When performed by professionals, laser procedures involve minimal downtime and little to no pain. "These procedures are very safe, usually fairly painless, and you see results quickly, in 4 to 8 weeks," Holcomb says. "Winter is an ideal time for laser procedures because when you have them done, you should minimize your exposure to sunlight." Some procedures require no downtime, while more involved procedures like the Fraxel or CO2 laser require healing time of 5 to 7 days. Depending on the procedure, prices range from $250 to $1,000 per treatment, and a series of three to six treatments is usually recommended.
Tighten Loose Skin
Heating devices offer skin contouring and fat reduction. They melt small amounts of fat and stimulate the body to create new collagen, Holcomb says. The Exilis device is commonly used to create a more defined jawline or a more toned neck.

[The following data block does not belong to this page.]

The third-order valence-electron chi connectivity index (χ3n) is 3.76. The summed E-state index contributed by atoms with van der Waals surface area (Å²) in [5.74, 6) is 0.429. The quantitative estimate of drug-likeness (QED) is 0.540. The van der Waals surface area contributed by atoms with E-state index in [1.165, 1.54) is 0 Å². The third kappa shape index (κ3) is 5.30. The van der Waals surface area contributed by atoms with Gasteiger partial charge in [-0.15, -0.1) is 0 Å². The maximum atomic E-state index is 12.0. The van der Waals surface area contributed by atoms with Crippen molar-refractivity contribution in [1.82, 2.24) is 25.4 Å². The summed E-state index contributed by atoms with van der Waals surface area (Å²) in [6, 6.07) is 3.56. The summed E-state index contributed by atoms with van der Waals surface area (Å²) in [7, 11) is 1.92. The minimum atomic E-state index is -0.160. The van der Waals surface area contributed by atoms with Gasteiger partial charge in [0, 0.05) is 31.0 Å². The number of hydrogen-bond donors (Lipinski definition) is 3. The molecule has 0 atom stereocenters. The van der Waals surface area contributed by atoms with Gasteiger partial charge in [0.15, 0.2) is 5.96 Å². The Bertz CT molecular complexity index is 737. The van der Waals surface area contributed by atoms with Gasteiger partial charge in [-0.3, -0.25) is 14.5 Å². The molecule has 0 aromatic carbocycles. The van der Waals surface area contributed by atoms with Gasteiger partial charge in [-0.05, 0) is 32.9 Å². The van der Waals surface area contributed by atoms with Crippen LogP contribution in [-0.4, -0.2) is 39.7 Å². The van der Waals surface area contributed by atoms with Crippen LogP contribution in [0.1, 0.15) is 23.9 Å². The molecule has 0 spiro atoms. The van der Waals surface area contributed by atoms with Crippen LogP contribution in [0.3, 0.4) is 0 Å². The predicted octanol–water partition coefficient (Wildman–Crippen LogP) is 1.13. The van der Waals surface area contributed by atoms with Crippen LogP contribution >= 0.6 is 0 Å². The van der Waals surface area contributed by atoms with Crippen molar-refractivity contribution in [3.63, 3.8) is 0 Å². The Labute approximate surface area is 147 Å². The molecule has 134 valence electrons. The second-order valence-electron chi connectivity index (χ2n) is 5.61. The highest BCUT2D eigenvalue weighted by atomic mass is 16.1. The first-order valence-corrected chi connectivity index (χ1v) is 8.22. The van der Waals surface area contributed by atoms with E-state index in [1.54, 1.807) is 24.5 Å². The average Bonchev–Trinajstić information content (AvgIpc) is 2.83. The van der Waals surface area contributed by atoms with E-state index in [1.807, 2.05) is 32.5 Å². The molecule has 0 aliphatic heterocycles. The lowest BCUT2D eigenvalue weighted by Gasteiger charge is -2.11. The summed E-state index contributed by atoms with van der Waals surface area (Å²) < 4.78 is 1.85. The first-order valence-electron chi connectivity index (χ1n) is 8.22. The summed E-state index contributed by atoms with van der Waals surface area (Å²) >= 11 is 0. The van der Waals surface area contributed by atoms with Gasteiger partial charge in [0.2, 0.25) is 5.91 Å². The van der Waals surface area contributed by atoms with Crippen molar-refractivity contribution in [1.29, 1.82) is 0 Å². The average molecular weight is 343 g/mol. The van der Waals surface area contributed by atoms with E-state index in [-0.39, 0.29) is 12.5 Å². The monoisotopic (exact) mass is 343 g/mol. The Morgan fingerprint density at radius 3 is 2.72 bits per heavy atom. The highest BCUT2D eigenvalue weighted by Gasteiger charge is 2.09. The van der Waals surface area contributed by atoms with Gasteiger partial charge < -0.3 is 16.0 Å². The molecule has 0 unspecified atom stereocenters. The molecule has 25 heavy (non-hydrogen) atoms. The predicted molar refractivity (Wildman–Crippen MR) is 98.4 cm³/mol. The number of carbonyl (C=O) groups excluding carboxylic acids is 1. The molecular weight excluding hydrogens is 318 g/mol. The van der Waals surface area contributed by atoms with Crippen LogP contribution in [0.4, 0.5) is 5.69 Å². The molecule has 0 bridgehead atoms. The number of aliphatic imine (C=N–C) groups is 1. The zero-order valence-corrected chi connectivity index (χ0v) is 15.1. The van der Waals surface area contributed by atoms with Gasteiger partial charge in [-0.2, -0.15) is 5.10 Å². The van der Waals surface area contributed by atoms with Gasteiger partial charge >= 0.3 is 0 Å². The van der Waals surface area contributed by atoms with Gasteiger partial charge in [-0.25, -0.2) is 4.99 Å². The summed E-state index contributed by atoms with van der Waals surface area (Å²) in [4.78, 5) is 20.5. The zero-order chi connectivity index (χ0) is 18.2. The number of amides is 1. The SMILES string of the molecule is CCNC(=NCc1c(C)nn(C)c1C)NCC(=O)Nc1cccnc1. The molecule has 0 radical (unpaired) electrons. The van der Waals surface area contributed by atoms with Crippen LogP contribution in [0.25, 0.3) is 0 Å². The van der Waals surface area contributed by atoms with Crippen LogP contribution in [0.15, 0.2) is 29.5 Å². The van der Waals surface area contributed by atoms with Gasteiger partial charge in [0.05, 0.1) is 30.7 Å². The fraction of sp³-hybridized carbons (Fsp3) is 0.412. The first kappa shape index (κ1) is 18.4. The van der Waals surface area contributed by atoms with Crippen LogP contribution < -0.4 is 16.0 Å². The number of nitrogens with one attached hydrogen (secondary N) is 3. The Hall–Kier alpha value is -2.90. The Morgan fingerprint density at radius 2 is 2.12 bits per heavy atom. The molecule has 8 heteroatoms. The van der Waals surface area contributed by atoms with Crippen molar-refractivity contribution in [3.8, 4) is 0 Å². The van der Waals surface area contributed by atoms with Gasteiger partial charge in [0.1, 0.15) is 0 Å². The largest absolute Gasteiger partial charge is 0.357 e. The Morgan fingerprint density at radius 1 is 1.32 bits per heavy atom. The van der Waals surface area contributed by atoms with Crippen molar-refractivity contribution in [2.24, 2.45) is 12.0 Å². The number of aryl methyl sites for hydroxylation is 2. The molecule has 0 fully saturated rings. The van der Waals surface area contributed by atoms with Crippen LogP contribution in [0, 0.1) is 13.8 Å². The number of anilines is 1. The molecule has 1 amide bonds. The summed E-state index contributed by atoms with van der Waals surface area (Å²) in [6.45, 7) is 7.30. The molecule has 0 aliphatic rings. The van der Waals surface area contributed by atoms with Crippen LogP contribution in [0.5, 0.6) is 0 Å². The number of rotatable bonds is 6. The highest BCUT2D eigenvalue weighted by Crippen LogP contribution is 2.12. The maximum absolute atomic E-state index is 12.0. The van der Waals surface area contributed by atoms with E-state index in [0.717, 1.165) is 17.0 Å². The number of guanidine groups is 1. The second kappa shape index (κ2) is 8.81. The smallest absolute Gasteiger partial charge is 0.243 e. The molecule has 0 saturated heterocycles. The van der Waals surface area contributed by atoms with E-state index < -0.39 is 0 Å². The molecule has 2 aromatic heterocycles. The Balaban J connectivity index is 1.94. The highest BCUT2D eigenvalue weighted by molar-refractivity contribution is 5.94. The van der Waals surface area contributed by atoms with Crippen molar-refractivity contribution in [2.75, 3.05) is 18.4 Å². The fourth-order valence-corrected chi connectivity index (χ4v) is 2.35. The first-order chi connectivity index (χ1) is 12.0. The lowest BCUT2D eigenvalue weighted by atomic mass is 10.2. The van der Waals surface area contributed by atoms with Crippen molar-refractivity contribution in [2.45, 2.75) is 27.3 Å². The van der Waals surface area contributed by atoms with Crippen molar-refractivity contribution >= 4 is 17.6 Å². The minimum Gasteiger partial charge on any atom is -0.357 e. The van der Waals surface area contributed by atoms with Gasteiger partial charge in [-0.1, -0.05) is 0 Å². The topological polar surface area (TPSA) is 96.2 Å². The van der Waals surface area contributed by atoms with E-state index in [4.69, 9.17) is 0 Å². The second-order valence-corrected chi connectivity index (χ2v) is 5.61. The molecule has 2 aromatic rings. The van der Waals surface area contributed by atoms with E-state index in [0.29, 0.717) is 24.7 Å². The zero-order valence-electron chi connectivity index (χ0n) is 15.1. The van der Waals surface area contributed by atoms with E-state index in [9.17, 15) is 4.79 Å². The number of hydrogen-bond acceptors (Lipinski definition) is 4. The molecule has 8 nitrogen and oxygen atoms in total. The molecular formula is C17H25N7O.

"Heating lasers superheat the deep collagen, which then draws up and shrinks over a few months," Pelias says. "As it heals, it tightens the skin to its original position, instead of being lax."
Improve Rosacea/Broken Capillaries
"We have specific lasers that target and super-heat just the red pigment," Pelias says. "Those tiny blood vessels collapse and the redness goes away."
Holcomb adds that though lasers offer a long-term solution to rosacea, they don't cure the underlying disease. Treatments should be repeated every few years. However, treatment can prevent the condition from worsening.
"Rosacea can cause skin to become thickened," Pelias says. "Think of W.C. Fields with that big nose. When veins aren't treated over the years, it causes the soft tissues to grow. Keeping the veins in check can prevent permanent disfigurement."
Eliminate brown spots
"For sunspots, melasma or uneven pigmentation, we use lasers that are looking for a darker brown than the normal pigment," Pelias says. "Lasers superheat just the brown pigment, causing it to dessicate and fall off in a day or two."